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|Stalag Luft 6 was by far the most northern German WW II POW camp. On lists with POW camps it is always indicated as having been open from 06/'43-07/'44, but this camp has a much longer history. It was built in 1939 as Stalag 1C. The first prisoners were of Polish nationality. In 1940 French and Belgian prisoners were brought to the camp and in 1941 also Russian prisoners.|
It is o...
|Stalag Luft 1 was situated at Barth, Germany, a small town on the Baltic Sea 23 kilometers northwest of Stralsund. |
Stalag Luft One opened as a camp for British officers late in 1942, American Airmen began to arrive early in 1943. By January 1944, the camp had been split into two compounds each with seven barracks, the South (Officers) and the West (Enlisted men). As the numbers ...
|Stalag Luft III was a German prisoner of war camp during World War II that housed captured air force personnel and was operated by the German Luftwaffe. It was located near Sagan, now Żagań in Poland, 100 miles (160 km) southeast of Berlin. The site is best known because of two famous prisoner escapes that took place there. The first, in 1943, was recorded in the book and film "The Wo...||02/27/2006||1,498|
|This aerial photo of Stalag VIIA and Moosburg in Bavaria was taken by a U.S. reconnaissance aircraft.|
Stalag VIIA was a disaster. It was a nest of small compounds separated by barbed wire fences enclosing old, dilapidated barracks crammed closely together. Reportedly, the camp had been built to hold 14,000 French prisoners. In the end, 130,000 POWs of all nationalities and ranks ...
|Stalag IX-B (also known as Bad Orb) was a German World War II prisoner-of-war camp located south-east of the town of Bad Orb in Hesse, Germany. It had the reputation of being one of the worst Stalags, especially when it was overcrowded in 1945. The camp was also the site of the segregation and removal of Jewish-American troops who, once identified, were transferred to the labor camp at Berga.||07/15/2012||593|
|The camp area is marked by a white line. |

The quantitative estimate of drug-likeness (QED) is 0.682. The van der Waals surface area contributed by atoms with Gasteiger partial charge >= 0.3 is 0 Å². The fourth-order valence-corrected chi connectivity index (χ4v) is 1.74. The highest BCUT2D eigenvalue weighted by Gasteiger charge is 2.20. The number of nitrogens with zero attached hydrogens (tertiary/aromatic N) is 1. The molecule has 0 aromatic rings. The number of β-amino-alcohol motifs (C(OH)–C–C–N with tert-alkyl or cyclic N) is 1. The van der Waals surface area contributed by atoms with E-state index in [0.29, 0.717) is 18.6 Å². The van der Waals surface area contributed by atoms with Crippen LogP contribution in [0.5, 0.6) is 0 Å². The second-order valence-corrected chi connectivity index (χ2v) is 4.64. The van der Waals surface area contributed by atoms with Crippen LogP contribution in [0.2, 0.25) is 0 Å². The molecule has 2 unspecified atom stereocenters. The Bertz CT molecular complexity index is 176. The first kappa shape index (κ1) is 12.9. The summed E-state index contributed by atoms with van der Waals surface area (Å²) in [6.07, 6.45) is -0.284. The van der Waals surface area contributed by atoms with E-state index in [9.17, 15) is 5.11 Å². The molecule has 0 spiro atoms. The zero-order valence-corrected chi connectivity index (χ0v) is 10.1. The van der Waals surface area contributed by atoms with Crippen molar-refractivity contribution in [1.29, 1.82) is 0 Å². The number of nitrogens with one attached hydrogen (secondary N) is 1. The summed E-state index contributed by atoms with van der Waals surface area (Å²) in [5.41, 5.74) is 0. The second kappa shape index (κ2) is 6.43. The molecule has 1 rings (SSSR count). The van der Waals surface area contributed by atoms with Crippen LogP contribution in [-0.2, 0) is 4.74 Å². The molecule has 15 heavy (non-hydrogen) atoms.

The largest German WW II POW camp was Stalag VII-A at Moosburg, Germany. Over 110,000 allied soldiers were imprisoned there. It was liberated by the U.S. 14th Armored Division following a short battle with SS soldiers of the 17th SS Panzer Grenadier Division on 29 April, 1945.
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|Nyboder is situated close to the train station Østerport in the Østerbro District of Copenhagen, Denmark. The buildings where built under order of king Christian the 4th in 1631.|
The main reason for this step was the increasing need of housing for enlisted men of the Royal Danish Navy and their families. The first of a total of 20 houses were finished in 1631 on plots of land out...
|Plataforma Solar de Almería is a solar-thermic testing and demonstration center which is operated jointly in the framework of a German-Spanish treaty by the Spanish Centro de Investigaciones Energéticas Tecnológicas y Medioambientales (CIEMAT) and the German Zentrum für Luft- und Raumfahrt e.V. (DLR).||05/27/2006||695|
|Temporary camps formed by rows of bell tents at Wheal Busy, Chacewater in the spring of 1944. These camps housed troops from the United States 29th Division during the build up to D Day. They were headed for Omaha and Utah beaches in Normandy.|
The D-Day staging areas (or "marshalling areas") were known as "sausage camps" because they were indicated on some map...
|Sacsayhuaman or Saksaq Waman is a walled complex and a former capital of Inca empire. It is on the northern outskirts of the city of Cusco, Peru. The site is at an altitude of 3,701 metres and part of the Cusco city is enlisted in the UNESCO World Heritage site in the year 1983.||05/22/2011||379|
|Couple of cranes at a construction site. About 200 feet tall.|
2 more on another building to the east.
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|A Mulberry Harbour was a type of temporary harbour developed in World War II to offload cargo on a beach during the Allied invasion of Normandy.||09/28/2005||593|